American Players Theatre (APT) is excited to announce its thirty-fourth season, which will run June 8 to October 20, 2013. APT’s flagship outdoor amphitheater Up the Hill will feature William Shakespeare’s The Two Gentlemen of Verona and Hamlet, along with W. Somerset Maugham’s comedy Too Many Husbands; Rosencrantz and Guildenstern are Dead - Tom Stoppard’s accompaniment to Hamlet; and Arthur Miller’s great American classic All My Sons.
In the indoor Touchstone Theatre, APT is proud to produce its very first indoor Shakespeare production, an adaptation of Antony and Cleopatra. Also in the Touchstone, Brian Friel’s gripping Molly Sweeney and a reprisal of James DeVita’s Dickens In America, featuring James Ridge.
Tickets will go on sale for returning patrons March 4 and to the general public on April 15.
APT is a professional repertory theater devoted to the great and future classics. It was founded in 1979 and continues to be one of the most popular outdoor classical theaters in the nation. APT is located in Spring Green, Wis., on 110 acres of hilly woods and meadows above the Wisconsin River. The APT amphitheater is built within a natural hollow atop an oak-wooded hill. Under the dome of sky, 1148 comfortably cushioned seats encircle three sides of the stage. In 2009, APT opened the indoor Touchstone Theatre, offering a different type of play and experience
For more information, visit www.americanplayers.org
The 2013 Season: June 8 – October 20, 2013
UP THE HILL
The Two Gentlemen of Verona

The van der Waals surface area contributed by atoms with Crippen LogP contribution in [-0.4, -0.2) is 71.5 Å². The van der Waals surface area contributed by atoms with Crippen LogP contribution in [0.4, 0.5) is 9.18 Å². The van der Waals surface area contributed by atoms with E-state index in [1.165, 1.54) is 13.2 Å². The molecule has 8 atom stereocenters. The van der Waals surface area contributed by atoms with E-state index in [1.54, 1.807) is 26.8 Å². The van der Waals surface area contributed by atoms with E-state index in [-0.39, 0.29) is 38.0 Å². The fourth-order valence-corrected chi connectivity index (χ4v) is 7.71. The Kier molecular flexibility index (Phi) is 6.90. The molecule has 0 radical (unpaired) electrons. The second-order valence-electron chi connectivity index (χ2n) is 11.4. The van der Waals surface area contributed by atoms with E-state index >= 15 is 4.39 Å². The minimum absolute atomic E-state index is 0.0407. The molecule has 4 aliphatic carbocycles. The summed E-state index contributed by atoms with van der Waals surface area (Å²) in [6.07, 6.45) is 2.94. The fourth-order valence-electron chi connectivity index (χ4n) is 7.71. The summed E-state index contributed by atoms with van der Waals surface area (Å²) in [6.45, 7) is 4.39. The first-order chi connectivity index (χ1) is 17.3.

By William Shakespeare
Directed by Tim Ocel
One of Shakespeare’s early comedies, The Two Gentlemen of Verona is a coming of age story about youth, friendship and forgiveness. Valentine and Proteus are the best of friends. But when Valentine moves to the big city of Milan and promptly falls in love with the beautiful Sylvia (whose father has promised her to another suitor), Proteus can’t stay behind for long. Leaving his own newly won beloved Julia in Verona, Proteus also falls for Sylvia, committing the sin of putting his own desires before his friendship. But in friendship (and Shakespearean comedies) no one is ever beyond forgiveness. Featuring all the Bard’s greatest hits – mistaken identity, girls dressing up like boys, hilarious servants and one emotive dog – Two Gents makes for entertaining theater.
Too Many Husbands (AKA Home and Beauty)
By W. Somerset Maugham
Directed by David Frank
Prim English chivalry gets bushwhacked by fate in this hilarious comedy. In the wake of WWI, lovely Kate has lost one husband, but gained another. His charming best friend Frederick, in fact. But when husband number one is found unexpectedly alive, Kate and Frederick struggle to explain their relationship to chaotic (and very funny) results. Featuring characters who waltz with and around propriety, Too Many Husbands is one of those pieces that fits our players like an urbane second skin; an event not to be missed.
By William Shakespeare
Directed by John Langs.
The Prince of Denmark returns to the APT stage in all his hang-dog glory. A visit from the ghost of his murdered father sets Hamlet on a quest for the truth. Everyone is a suspect, from his uncle-turned-stepfather Claudius to his own mother, Queen Gertrude. But Hamlet’s investigation sets in motion events he couldn’t have imagined, as the kingdom grapples with what to do with their emotional and often dangerous Prince. Without hyperbole, Hamlet is one of the greatest plays ever written, covering all the big thematic bases – love, madness, revenge and murder are just the beginning here.